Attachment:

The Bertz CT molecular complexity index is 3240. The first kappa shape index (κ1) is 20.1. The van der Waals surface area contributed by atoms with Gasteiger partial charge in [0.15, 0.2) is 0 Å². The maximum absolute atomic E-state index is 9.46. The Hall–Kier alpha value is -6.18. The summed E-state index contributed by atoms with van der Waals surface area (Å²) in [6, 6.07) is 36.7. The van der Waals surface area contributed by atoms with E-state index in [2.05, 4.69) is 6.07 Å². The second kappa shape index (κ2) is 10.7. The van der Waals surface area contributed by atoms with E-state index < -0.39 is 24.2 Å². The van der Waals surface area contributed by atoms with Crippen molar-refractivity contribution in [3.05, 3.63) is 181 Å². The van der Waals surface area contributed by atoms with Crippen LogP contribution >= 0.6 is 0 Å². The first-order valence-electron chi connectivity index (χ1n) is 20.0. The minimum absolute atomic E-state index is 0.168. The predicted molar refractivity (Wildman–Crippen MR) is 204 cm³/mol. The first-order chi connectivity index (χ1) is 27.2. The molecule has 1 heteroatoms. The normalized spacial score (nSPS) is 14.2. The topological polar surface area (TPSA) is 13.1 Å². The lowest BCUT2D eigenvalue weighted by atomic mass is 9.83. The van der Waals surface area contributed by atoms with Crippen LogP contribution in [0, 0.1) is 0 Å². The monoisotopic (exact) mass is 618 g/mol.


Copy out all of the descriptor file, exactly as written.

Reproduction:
The Bertz CT molecular complexity index is 3240. The first kappa shape index (κ1) is 20.1. The van der Waals surface area contributed by atoms with Gasteiger partial charge in [0.15, 0.2) is 0 Å². The maximum absolute atomic E-state index is 9.46. The Hall–Kier alpha value is -6.18. The summed E-state index contributed by atoms with van der Waals surface area (Å²) in [6, 6.07) is 36.7. The van der Waals surface area contributed by atoms with E-state index in [2.05, 4.69) is 6.07 Å². The second kappa shape index (κ2) is 10.7. The van der Waals surface area contributed by atoms with E-state index < -0.39 is 24.2 Å². The van der Waals surface area contributed by atoms with Crippen molar-refractivity contribution in [3.05, 3.63) is 181 Å². The van der Waals surface area contributed by atoms with Crippen LogP contribution >= 0.6 is 0 Å². The first-order valence-electron chi connectivity index (χ1n) is 20.0. The minimum absolute atomic E-state index is 0.168. The predicted molar refractivity (Wildman–Crippen MR) is 204 cm³/mol. The first-order chi connectivity index (χ1) is 27.2. The molecule has 1 heteroatoms. The normalized spacial score (nSPS) is 14.2. The topological polar surface area (TPSA) is 13.1 Å². The lowest BCUT2D eigenvalue weighted by atomic mass is 9.83. The van der Waals surface area contributed by atoms with Crippen LogP contribution in [0, 0.1) is 0 Å². The monoisotopic (exact) mass is 618 g/mol.